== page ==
for a Consultation
‘Twas the week after New Year, Annie and LJ were both mad. They hadn’t slept in days and were suffering from SAD (Seasonal Affective Disorder).
The holidays were over; the cupboards were bare; they were so sleep-deprived that they didn’t care.
LJ opened his eyes and stared at the ceiling, “I wonder if I’ll ever get over this feeling? I just want to sleep all the night through if only I knew what the heck to do.” He looked over at Annie; her eyes were closed, so he gave her a shake, “good morning, my love. Are you awake?”
Annie nodded her head. “I can no longer fake. I’m not getting enough sleep. I keep wondering, too, what we can take?”
“I don’t want to continue trying to rhyme because we are sounding seriously corny,” laughed a tired LJ, I want to figure out how to help manage what feels like our annual lack of sleep at this time of year.”
“I agree. Usually, we are both energetic until we get to the fall when there’s less sunshine, then our mood changes, and so does our ability to get a good night’s sleep,” she groused.
“Seasonal Affective Disorder is real,” said LJ. “It occurs when less daylight disrupts the production of melatonin, the sleep hormone, and serotonin, the energy-boosting hormone which throws off our circadian rhythm, the body’s internal clock that regulates our sleep-wake cycle. I’m experiencing all the symptoms of Winter-SAD:
Annie nodded, “now that we know the problem, we can create a solution. We need a plan that helps us fall and stay asleep, so we don’t wind up dragging through the day. One way is to get out into the sun as much as possible. Vitamin D helps produce serotonin and dopamine; low levels of these happy hormones can contribute to seasonal affective disorder. The sun is a natural source of vitamin D. If natural sunlight is not an option, let’s talk with our doctor about using light therapy. It is shown to lessen the effects of SAD.”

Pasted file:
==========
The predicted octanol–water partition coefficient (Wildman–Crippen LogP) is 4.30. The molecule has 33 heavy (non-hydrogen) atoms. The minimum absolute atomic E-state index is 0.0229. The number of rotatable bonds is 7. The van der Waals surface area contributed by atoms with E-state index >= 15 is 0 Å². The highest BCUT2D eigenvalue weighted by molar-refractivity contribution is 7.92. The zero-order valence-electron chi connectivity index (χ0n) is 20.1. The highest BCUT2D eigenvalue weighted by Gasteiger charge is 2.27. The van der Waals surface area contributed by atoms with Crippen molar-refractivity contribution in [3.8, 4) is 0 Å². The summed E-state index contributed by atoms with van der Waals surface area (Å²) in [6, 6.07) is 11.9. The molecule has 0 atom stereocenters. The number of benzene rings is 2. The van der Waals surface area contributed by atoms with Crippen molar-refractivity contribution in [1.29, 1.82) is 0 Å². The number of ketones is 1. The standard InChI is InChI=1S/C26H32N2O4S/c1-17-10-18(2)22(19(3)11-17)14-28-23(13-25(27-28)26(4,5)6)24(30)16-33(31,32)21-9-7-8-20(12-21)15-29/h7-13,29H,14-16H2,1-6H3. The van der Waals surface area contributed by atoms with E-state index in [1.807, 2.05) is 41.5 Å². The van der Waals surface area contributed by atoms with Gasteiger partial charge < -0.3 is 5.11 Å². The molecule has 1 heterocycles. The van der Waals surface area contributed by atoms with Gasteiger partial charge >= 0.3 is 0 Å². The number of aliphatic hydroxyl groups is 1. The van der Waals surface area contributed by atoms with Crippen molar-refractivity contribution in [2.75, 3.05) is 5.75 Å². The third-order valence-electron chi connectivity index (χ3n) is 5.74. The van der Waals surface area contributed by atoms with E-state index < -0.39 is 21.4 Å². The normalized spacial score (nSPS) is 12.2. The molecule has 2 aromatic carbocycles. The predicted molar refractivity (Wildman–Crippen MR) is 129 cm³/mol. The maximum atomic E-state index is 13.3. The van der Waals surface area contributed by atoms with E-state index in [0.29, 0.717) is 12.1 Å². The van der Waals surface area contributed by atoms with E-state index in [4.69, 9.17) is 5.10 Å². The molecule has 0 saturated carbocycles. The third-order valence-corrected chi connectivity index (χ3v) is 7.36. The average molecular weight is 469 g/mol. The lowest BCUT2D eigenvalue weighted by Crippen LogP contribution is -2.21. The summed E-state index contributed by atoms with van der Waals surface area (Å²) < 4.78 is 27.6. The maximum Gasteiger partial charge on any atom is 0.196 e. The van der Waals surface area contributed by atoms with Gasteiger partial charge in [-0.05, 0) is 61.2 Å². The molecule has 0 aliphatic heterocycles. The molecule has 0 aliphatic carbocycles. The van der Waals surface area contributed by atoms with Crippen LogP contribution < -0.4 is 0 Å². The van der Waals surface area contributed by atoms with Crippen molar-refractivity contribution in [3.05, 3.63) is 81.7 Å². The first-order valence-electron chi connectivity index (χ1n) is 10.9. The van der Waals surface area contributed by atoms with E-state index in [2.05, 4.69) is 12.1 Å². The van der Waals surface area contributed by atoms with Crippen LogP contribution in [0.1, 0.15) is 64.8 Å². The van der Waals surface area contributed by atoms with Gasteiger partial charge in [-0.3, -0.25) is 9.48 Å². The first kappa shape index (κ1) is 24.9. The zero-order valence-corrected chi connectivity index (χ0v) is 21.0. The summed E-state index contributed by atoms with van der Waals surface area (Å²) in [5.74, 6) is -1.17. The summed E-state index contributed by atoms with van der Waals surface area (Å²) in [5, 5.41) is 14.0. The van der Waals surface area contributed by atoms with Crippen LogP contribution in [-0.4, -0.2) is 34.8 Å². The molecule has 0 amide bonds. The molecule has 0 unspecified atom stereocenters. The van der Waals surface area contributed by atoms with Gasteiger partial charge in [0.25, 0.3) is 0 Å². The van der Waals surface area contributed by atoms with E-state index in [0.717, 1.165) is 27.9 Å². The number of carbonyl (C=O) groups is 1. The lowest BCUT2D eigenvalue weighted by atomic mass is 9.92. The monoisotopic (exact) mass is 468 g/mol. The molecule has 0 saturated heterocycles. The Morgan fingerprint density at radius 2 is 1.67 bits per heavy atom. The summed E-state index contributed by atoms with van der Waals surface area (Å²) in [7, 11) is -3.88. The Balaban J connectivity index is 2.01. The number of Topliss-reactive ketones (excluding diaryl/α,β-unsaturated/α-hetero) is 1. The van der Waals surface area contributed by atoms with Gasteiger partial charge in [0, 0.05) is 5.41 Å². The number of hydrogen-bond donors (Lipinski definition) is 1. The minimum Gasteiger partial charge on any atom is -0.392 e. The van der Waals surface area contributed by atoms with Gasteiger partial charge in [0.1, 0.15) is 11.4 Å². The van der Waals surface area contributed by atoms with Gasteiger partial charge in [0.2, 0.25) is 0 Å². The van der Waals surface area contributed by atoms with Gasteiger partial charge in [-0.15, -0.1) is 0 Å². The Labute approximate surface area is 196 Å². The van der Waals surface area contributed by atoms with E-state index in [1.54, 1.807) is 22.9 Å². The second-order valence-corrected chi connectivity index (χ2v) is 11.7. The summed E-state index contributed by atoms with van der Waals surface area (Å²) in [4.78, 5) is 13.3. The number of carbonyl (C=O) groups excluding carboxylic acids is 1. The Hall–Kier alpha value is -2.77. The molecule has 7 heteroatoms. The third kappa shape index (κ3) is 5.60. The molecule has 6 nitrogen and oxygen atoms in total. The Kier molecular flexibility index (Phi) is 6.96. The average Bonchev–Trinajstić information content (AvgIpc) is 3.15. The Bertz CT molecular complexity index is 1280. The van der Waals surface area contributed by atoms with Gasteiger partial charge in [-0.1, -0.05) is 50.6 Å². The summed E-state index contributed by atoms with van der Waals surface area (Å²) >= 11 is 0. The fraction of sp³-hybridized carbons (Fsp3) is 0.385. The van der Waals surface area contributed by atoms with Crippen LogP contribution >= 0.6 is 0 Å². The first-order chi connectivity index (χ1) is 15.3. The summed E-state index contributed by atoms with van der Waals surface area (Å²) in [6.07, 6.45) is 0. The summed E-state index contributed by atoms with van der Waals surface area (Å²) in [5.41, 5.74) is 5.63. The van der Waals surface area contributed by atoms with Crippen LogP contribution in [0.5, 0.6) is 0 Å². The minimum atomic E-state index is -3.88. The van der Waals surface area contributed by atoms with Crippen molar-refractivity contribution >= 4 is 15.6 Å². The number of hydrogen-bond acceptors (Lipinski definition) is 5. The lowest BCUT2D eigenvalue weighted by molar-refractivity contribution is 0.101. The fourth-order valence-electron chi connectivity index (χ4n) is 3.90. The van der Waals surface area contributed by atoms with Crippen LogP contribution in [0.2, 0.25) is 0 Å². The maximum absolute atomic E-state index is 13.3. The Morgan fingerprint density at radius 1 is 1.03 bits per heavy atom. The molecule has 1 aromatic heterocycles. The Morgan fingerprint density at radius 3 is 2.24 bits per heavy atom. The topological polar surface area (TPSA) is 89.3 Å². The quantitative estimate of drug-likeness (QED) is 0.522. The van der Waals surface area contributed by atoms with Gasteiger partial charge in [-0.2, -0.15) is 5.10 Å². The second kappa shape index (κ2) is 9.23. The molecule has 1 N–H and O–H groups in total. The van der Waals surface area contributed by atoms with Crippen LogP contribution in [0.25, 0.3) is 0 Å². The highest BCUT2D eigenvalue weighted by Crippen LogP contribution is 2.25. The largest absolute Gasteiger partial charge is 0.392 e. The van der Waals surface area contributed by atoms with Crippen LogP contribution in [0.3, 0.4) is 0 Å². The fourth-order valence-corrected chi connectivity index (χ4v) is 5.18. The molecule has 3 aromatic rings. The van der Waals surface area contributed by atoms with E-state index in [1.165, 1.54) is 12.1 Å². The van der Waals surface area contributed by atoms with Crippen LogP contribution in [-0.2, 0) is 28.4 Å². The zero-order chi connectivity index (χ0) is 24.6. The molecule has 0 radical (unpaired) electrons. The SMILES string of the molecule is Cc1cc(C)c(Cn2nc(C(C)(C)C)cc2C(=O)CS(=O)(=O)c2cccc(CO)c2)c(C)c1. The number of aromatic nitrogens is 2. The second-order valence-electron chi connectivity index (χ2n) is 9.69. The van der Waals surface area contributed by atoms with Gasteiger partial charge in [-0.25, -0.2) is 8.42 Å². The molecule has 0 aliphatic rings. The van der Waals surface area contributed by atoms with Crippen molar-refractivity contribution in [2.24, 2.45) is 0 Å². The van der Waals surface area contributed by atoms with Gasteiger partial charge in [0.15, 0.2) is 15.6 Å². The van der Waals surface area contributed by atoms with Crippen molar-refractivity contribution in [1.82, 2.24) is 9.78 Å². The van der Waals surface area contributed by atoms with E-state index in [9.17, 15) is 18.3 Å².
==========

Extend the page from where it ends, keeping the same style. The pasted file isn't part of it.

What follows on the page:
“Good idea. Speaking of serotonin. Did you know it is made when tryptophan (an essential amino acid the body does not make but needs) converts to serotonin when eaten in foods rich in tryptophan? Serotonin levels increase in the body when the sun rises to signal it’s time to wake up. Melatonin is the opposite of serotonin. The body produces more when the sun goes down to signal that it is time to sleep. Adequate amounts of each are key to managing SAD.
“So, what foods should we include in our diet to help reduce the effects of SAD?”
Annie opened her laptop. “I’ve been working on a list.
Vitamin D Rich Foods
Salmon and other fatty fish
Cod Liver Oil
Tryptophan Rich Foods
Whole Dairy Milk
Bananas, apples, prunes
Serotonin Rich Foods
Dark green leafy veggies
Soy products, tofu
Pumpkin, Chia seeds
Dried apricots, raisins
Acorn, butternut squash
Spinach, broccoli, avocado
LJ reviewed the list. “In the words of Jack LaLanne,
Exercise is the king. Nutrition is the queen. Put them together and you have a kingdom.
While the sun is out, let’s walk over to the farmer’s market, my queen.”
Annie and LJ are a fictional couple. Their storyline promotes healthy eating and earth-friendly practices.
The Food-as-Medicine philosophy is based on the belief that whole food is a traditional remedy with the therapeutic power to improve and maintain one’s health. The philosophy has been around for hundreds of years.Read More